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"And Nathan said unto David, The Lord hath put away thy
sin ; thou shalt not die. Howbeit, the child that is born unto thee
shall surely die."' — 2 Samuel xii. 13, 14-

"And Nathan said unto David, The Lord hath put away thy
sin ; thou shalt not die. Howbeit, the child that is born unto thee
shall surely die."' — 2 Samuel xii. 13, 14-

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Published by: GLENN DALE PEASE on Nov 09, 2013
Copyright:Attribution Non-commercial


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FORGIVENESS NOT IMPUNITY.BY SAMUEL COX"And Nathan said unto David, The Lord hath put away thysin ; thou shalt not die. Howbeit, the child that is born unto theeshall surely die."' — 2 Samuel xii. 13, 14-There arc not many Chapters in the Old Testamentwhich are more famih'ar to us than this. We have allread it again and again, and have been moved by it towonder and awe and pity. How marvellous, for instance,and how admonitory is the lordly unconsciousness withwhich David listens to the story of his own crime,although it is but thinly veiled in Nathan's parableof the poor man's " little ewe Iamb " ! How hotly hisindignation flames up against the rich neighbour who"spared to take of his own flock," but took withoutcompunction the poor man's only lamb, which " lay inhis bosom and was as a daughter unto him," and dressedit for the traveller that was come to him ! How strangeand thrilling — and to us who are in the secret, and seebehind the screen, how tragic — is the outburst of hisindignant anger, " As the Lord liveth, the man that hathdone this shall surely die ! " What, indeed, can be144 FORGIVENESS NOT IMPUNITY.more terrible than to hear the sinner unconsciouslycondemn his own sin, and pass sentence on himself?What more stranj^e than that a conscience, ordinarily soquick and sensitive as that of David, should be so in-sensible to its own burden and stain — a burden so heavy,a stain so deep ? It is hardly possible to read the storyand miss the solemn warning, that we too, even thoseof us in whom conscience is commonly the most keento mark and the most swift to avenge, may carry about
with us a secret guilt which we have not so much asrecognized, much less renounced. And as we considerthat warning, which of us does not cry, " Search me,O God, and know my heart ; try me, and know mythoughts : see if there be any wicked way in me, andlead me in the way everlasting " ?Nor is the sentence which the Prophet passes onDavid less pathetic, or less suggestive, than that whichDavid passes on himself Nathan's "Thou art the man!"turns the king's indignation into contrition. It quickensin him a profound sense of the debasement and pollu-tion into which he has fallen, and a prophetic fear of  judgment. He casts himself on the ground, and fastsseven days and seven nights — afflicting the flesh throughwhich evil has reached him. He exhausts himself, aswe learn from Psalm li., in penitential confessions. Helooks back, and all his life, noble as for the most partit seems to us, is, to him, polluted with dark taints of iniquity. He bewails his evil nature, and crowning sin,with tears of anguish. He beseeches God to forgiveand spare him, and to save his sick boy from death.FORGIVENESS NOT IMPUNITY. 145And yet the boy dies ! God has listened to his prayer,has put away his sin. David ktiows that he is forgiven.But his prayer is not answered ; or, rather, it is answered,but not according' to his asking. The child dies. TheDivine Will overrides the human will. And Davidcomes before God with the sacrifices of a broken heartand a contrite spirit, consciously submitting his will tothe Will of God. In token of his submission he putsoff the ordinary shows of mourning ; he anoints himself,he eats bread, he puts on royal apparel, and worships inthe house of the Lord.Thus, observe, the circle comes full home. David's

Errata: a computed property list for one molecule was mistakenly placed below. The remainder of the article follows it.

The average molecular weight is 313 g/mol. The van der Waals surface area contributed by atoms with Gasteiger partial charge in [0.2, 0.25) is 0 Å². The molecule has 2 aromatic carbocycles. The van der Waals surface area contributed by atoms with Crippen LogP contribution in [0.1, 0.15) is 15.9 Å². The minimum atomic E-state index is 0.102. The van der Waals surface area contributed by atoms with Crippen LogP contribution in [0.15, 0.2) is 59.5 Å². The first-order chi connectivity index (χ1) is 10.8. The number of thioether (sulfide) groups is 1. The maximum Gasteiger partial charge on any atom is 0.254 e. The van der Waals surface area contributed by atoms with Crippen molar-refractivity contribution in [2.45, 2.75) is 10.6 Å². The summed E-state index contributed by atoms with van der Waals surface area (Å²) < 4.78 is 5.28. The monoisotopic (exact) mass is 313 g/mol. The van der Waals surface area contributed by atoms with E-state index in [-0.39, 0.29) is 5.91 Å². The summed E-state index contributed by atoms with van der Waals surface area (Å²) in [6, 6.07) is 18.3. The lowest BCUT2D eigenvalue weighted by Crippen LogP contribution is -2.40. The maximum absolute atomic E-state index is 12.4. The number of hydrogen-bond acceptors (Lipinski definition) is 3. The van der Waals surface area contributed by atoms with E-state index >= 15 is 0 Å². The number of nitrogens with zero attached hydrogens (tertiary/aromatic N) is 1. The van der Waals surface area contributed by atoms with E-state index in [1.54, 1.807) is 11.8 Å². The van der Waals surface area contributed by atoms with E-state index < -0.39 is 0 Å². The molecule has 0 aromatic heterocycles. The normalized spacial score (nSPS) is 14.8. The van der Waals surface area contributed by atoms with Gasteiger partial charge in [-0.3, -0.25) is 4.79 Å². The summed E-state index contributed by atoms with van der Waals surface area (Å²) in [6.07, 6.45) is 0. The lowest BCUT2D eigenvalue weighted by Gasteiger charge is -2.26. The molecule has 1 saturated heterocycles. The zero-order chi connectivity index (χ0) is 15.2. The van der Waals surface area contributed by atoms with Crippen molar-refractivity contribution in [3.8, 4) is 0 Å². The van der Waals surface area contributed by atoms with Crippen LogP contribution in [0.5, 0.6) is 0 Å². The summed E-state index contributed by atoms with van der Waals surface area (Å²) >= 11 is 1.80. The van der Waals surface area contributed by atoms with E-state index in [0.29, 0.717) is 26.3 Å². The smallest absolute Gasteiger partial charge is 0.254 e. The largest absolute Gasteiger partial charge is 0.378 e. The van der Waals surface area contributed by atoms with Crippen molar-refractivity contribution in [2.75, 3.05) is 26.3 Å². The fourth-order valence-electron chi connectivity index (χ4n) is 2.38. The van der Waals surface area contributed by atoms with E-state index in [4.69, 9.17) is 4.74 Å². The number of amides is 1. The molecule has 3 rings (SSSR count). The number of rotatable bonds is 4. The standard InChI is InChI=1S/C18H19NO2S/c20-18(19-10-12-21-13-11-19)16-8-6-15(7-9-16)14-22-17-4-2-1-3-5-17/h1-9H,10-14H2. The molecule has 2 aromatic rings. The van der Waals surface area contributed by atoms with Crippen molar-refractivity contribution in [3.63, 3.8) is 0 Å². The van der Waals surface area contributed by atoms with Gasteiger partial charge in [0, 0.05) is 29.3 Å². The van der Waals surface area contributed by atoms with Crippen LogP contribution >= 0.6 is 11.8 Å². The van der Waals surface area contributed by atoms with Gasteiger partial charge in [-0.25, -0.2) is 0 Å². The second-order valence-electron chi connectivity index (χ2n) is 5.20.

will had diverged from the will of God, when he wentafter his sin. It had flown off into unknown depths of darkness. N'ow it is drawn back to its true centre andrest. It is shewn to be once more in accord with theDivine Will by an obedience stronger than love or death.Here, then, we have a striking illustration of twopractical lessons of immense worth : (i) that forbear-ance, forgiveness even, does not mean impunity ; and(2) that punishment is intended to induce repentance.I. Forgiveness does not ineafi Impunity. A man maybe pardoned, and nevertheless he may be punished.His sin may be put away from him, and yet its painfulissues and results may flow in upon him as if his sinwere unpardoned. God forgave David ; yet God be-reaved David. God announced his forgiveness, and yetin the same breath foretold his punishment : " Thy sin isput away ; nevertheless, the child that is born unto theeshall surely die." And this is no exceptional, no extra-II146 FORGIVENESS NOT IMPUNITY.ordinary, case. It is simply a notable illustration of a general law. In all ages the sins of penitent men areforgiven them ; and in all ages penitent men have toendure the punitive results of the very sins that havebeen forgiven. Whatsoever they sow, that they reap,however bitterly they may repent having mingled tareswith the wheat. Abraham sinned, in his eagerness tosecure "the child of the promise," by taking Hagarto wife. His sin was forgiven him. But none the lesshe was troubled with strife and discord in his tent : i.e.,the natural result of his deed came upon him. In hiseagerness to secure the promised birthright, Jacobdeceived his father, defrauded his brother. God forgave

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